Major League Soccer Preview: An alternate view of the 2014 regular season

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source: Reuters

The various outlets that cover Major League Soccer (including ProSoccerTalk) have spent the better part of February telling you how the 2014 season will go. This post is definitely not part of that coverage. With a broken crystal ball and an ill-advised disregard for common sense, PST’s Richard Farley gives you this version of the 2014 regular season:

March 

Telling moment: The Major League Soccer season opens with a bang when Aurélien Collin converts a corner kick 38 seconds into Sporting Kansas City’s game in Seattle. Running across the front of the Emerald City Supporters, Collin lifts his jersey to reveal a picture of Eddie Johnson above the caption, “You can hate me now”. “I’m not sure about that one,” Peter Vermes says after his team’s 1-0 win at CenturyLink, with the early goal allowing Sporting to hold 68 percent of the ball and limit both sides to that single shot on goal. Disillusioned Seattle Fan (legal name) mumbles, “I don’t know what the hell I just saw, but I’m assuming the Seahawks are still good.” One Seattle blog hastily suggests replacing Sigi Schmid with Russell Wilson.

source:  Highlights: MLS’s Champions League entrants (San Jose, Sporting KC, LA Galaxy) sweep their Mexican opposition (Toluca, Cruz Azul, Tijuana) out of the competition. Asked for comment, MLS commissioner Don Garber says:

“We’re the best league in the region. When you try us with a sorry trio like that, that’s the result you gonna get! Don’t you ever talk about us! … Liga MX! Don’t you open your mouth about the best, or MLS gonna shut it for you real quick! Single-entity, baby!”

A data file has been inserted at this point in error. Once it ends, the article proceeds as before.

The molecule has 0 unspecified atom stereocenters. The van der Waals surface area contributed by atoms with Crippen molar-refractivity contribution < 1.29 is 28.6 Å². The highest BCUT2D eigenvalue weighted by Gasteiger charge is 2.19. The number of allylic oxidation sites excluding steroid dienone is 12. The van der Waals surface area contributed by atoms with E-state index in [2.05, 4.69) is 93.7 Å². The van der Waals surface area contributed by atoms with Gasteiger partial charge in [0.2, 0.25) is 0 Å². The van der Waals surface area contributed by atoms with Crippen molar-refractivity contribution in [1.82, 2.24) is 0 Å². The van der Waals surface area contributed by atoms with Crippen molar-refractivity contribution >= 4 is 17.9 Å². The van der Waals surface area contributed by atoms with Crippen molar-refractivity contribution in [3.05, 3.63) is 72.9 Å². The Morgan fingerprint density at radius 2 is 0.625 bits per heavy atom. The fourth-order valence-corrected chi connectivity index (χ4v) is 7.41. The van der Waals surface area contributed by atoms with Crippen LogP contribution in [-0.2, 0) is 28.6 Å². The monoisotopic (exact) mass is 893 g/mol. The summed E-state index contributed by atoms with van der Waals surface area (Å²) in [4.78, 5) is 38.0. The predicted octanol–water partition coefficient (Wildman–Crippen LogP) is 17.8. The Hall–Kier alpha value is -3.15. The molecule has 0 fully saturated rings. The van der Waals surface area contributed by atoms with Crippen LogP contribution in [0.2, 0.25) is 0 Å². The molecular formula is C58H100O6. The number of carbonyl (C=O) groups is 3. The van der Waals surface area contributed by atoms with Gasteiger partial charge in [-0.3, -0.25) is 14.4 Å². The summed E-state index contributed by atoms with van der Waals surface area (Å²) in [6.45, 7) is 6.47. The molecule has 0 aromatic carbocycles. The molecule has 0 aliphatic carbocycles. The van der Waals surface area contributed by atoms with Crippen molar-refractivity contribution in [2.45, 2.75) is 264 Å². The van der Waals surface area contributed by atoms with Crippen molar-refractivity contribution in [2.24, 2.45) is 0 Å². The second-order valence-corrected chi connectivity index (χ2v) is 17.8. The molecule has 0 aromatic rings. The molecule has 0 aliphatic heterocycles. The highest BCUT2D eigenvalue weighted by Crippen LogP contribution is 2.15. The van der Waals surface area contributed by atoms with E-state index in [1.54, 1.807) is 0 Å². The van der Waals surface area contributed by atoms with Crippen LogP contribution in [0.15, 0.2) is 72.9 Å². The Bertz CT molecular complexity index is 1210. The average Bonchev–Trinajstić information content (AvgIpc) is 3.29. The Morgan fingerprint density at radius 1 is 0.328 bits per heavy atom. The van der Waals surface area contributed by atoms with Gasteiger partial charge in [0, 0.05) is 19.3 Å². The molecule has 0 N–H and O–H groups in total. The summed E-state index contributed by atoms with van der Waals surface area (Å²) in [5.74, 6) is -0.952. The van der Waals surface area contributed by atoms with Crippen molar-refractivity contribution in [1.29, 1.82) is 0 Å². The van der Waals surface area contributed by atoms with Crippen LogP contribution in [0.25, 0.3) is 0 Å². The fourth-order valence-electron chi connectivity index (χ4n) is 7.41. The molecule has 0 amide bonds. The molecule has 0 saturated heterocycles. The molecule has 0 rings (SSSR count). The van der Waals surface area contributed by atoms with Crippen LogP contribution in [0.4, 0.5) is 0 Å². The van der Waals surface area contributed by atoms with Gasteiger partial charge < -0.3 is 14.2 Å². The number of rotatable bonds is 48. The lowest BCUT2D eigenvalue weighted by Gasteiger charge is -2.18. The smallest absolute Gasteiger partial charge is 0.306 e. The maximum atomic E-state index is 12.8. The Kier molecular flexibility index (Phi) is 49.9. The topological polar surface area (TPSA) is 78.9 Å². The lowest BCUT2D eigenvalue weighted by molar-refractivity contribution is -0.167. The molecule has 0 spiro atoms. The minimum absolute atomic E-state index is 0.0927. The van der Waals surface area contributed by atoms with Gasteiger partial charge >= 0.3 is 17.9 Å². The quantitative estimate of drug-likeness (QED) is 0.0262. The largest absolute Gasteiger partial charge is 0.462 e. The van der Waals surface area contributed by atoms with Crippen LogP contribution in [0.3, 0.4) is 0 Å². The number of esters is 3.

Chivas USA finishes the month on top of the West with nine points, prompting Major League Soccer to put a $101 million price tag on the franchise; Montréal starts the season with four straight draws before confessing “we have no idea if we’re any good”; With 10 points and a spot in the Champions League semifinals, Sporting KC concedes “We’re kind of bored. It’s too easy playing in temperatures so far above freezing. When there’s no threat of toes breaking off, the game lacks obstacles.”

At month’s end, reporter Franco Panizo from the league’s website asks Thierry Henry about March:

“What can you say? It is a word that can mean two things. You ask me about a month. I think about a walk. Maybe the questions should be better?”

Franco decides to stop writing his Henry biography in favor of a wall calendar of Henry quotes.

source: AP

April

Telling moment: After being eliminated from both the U.S. Open Cup and MLS Cup playoffs by Real Salt Lake in 2013, Portland gets their first crack at the Western Conference champs on April 19 at Rio Tinto. An early header from Norberto Paparatto and a late first half goal from Gastón Fernández prompts Caleb Porter to confess at halftime, “We were just that little bit away last season, so this isn’t too much of a surprise.” With his team down 2-0 in stoppage time, Kyle Beckerman cuts a lock out of Sebastian Velazquez’s mullet, laying it on the center line in sacrifice to the spirit of Andy Williams. RSL goes on to win, 3-2.